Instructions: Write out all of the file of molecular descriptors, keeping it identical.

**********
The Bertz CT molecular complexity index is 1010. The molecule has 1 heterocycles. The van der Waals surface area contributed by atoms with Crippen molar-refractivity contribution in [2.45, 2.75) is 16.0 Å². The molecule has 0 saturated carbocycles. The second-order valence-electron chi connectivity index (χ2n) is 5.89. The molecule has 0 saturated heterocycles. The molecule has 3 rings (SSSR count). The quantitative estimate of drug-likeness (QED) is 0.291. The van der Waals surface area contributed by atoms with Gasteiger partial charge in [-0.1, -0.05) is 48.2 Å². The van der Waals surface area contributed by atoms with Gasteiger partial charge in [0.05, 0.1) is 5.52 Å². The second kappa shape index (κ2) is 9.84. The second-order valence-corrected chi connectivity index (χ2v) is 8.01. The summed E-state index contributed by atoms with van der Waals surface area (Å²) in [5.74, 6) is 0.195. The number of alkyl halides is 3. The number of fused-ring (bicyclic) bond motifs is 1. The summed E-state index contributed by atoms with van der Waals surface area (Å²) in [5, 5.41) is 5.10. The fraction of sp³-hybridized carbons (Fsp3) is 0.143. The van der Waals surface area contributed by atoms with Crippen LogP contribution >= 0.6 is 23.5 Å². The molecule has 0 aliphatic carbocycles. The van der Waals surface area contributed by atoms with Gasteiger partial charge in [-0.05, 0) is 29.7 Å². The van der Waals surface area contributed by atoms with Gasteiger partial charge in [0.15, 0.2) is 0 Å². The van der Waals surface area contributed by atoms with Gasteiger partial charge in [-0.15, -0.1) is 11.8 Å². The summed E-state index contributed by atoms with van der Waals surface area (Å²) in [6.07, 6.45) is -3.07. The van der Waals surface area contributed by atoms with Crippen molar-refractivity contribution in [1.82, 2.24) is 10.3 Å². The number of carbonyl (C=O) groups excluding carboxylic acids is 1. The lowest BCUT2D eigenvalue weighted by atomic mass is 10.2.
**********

The Bertz CT molecular complexity index is 1010. The molecule has 1 heterocycles. The van der Waals surface area contributed by atoms with Crippen molar-refractivity contribution in [2.45, 2.75) is 16.0 Å². The molecule has 0 saturated carbocycles. The second-order valence-electron chi connectivity index (χ2n) is 5.89. The molecule has 0 saturated heterocycles. The molecule has 3 rings (SSSR count). The quantitative estimate of drug-likeness (QED) is 0.291. The van der Waals surface area contributed by atoms with Gasteiger partial charge in [-0.1, -0.05) is 48.2 Å². The van der Waals surface area contributed by atoms with Gasteiger partial charge in [0.05, 0.1) is 5.52 Å². The second kappa shape index (κ2) is 9.84. The second-order valence-corrected chi connectivity index (χ2v) is 8.01. The summed E-state index contributed by atoms with van der Waals surface area (Å²) in [5.74, 6) is 0.195. The number of alkyl halides is 3. The number of fused-ring (bicyclic) bond motifs is 1. The summed E-state index contributed by atoms with van der Waals surface area (Å²) in [5, 5.41) is 5.10. The fraction of sp³-hybridized carbons (Fsp3) is 0.143. The van der Waals surface area contributed by atoms with Crippen LogP contribution >= 0.6 is 23.5 Å². The molecule has 0 aliphatic carbocycles. The van der Waals surface area contributed by atoms with Gasteiger partial charge in [-0.05, 0) is 29.7 Å². The van der Waals surface area contributed by atoms with Gasteiger partial charge in [0.15, 0.2) is 0 Å². The van der Waals surface area contributed by atoms with Gasteiger partial charge in [-0.15, -0.1) is 11.8 Å². The summed E-state index contributed by atoms with van der Waals surface area (Å²) in [6.07, 6.45) is -3.07. The van der Waals surface area contributed by atoms with Crippen molar-refractivity contribution in [1.82, 2.24) is 10.3 Å². The number of carbonyl (C=O) groups excluding carboxylic acids is 1. The lowest BCUT2D eigenvalue weighted by atomic mass is 10.2.